private async Task GetCurrentLocationAsync()
{
               var position = await geolocator.GetPositionAsync();

               if (position != null)
               {
                   MapCenter = new Position(position.Latitude, position.Longitude);
                   MapRegion = MapSpan.FromCenterAndRadius(MapCenter, Distance.FromKilometers(2));
               }
}

And also, as advanced feature, to provide iOS Map with the “take me to my current position” button, so typical in maps from google.

When the user searches for an address and selects some of the suggestions we modify MapCenter property in the ViewModel with the place returned by search:

private async Task SelectPlaceAsync(IPlaceResult place)
{
           if (Device.RuntimePlatform == Device.Android)
           {
               var prediction = (TKNativeAndroidPlaceResult)place;

               var details = await TKNativePlacesApi.Instance.GetDetails(prediction.PlaceId);
               if (details != null)
               {
                   MapCenter = details.Coordinate;
               }
           }
           else if (Device.RuntimePlatform == Device.iOS)
           {
               var prediction = (TKNativeiOSPlaceResult)place;

               if (prediction != null)
               {
                   MapCenter = prediction.Details.Coordinate;
               }
           }
}

What provokes automatically the change of position in the map to the searched place.

Once there, by longpressing a place in the map we can pick a position and translate it to a map’s pin:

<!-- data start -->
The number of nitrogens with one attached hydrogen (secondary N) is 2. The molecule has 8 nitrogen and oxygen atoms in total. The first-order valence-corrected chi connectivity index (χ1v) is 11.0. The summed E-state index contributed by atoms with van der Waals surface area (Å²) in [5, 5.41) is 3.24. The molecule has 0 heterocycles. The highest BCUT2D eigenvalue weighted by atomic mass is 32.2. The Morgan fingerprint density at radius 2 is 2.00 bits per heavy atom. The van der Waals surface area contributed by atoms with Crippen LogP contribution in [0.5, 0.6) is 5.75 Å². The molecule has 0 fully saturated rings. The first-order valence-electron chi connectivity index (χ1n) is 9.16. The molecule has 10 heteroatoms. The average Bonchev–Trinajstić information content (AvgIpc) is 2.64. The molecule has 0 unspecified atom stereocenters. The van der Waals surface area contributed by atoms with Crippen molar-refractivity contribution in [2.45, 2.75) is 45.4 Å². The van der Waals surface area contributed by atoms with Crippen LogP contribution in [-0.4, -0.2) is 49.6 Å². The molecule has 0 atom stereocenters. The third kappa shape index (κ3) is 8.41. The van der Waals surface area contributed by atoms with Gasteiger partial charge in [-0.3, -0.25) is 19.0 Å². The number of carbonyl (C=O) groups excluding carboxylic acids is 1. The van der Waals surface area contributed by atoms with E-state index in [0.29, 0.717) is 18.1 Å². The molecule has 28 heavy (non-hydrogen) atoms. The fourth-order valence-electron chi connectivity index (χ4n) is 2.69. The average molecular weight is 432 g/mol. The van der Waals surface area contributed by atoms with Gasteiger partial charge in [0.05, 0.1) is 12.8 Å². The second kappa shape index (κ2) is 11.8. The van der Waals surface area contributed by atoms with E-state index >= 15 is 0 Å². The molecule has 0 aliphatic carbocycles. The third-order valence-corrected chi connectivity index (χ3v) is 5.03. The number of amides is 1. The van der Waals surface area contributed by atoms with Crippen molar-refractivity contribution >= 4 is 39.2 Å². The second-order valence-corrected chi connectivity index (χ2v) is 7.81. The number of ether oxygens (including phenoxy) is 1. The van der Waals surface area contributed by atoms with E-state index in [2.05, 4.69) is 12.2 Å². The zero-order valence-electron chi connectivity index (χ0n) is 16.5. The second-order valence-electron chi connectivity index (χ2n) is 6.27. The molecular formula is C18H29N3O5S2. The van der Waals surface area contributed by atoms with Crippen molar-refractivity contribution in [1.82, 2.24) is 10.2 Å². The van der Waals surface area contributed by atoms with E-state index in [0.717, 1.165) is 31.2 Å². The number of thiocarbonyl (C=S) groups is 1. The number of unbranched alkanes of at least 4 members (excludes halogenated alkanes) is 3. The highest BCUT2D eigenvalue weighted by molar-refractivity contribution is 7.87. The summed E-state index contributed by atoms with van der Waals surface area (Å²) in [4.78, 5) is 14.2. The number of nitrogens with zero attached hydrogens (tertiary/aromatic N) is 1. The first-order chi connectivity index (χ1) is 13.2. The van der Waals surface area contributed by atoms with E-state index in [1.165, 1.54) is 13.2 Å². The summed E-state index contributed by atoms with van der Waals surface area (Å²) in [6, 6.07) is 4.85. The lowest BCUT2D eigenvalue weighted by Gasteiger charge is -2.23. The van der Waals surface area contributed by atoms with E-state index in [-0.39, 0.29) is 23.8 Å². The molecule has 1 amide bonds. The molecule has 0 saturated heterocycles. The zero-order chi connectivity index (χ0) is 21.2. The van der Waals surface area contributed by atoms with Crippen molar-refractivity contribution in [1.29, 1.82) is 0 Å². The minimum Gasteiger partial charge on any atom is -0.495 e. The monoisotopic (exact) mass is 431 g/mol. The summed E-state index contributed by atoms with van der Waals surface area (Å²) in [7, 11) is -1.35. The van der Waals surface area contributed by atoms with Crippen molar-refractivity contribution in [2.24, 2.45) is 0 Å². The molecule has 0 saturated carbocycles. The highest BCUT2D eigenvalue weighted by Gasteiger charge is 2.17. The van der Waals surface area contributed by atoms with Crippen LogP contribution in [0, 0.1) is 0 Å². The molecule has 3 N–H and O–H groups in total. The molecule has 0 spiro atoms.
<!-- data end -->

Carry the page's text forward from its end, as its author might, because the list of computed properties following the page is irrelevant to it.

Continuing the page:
private async Task SelectPositionAsync(Position position)
{
           var pin = new TKCustomMapPin
           {
               Position = position,
               Title = string.Empty,
               ShowCallout = false
           };
           Pins.Clear();
           Pins.Add(pin);
}

Summary

By using TK.CustomMap in a few simple lines of code we can build a fully functional map with an autocomplete search bar, longpress recognition and advanced functionalities to improve UX in our Xamarin multiplatforms apps.

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About Daniel Hompanera

I'm SW Architect and Team Leader at Solid Gear. Passionated about technology and methodology, what actually makes me happy is to work with People day by day and everything that can make things get better. I don't have favourite platform or technology, although I've been working with .NET technologies for all these almost 10 years and I feel an special appeal to it. I've worked Agile, not so Agile and Fragile environments but if I could choose, of course I would choose Solid Gear's Agile Method with no doubts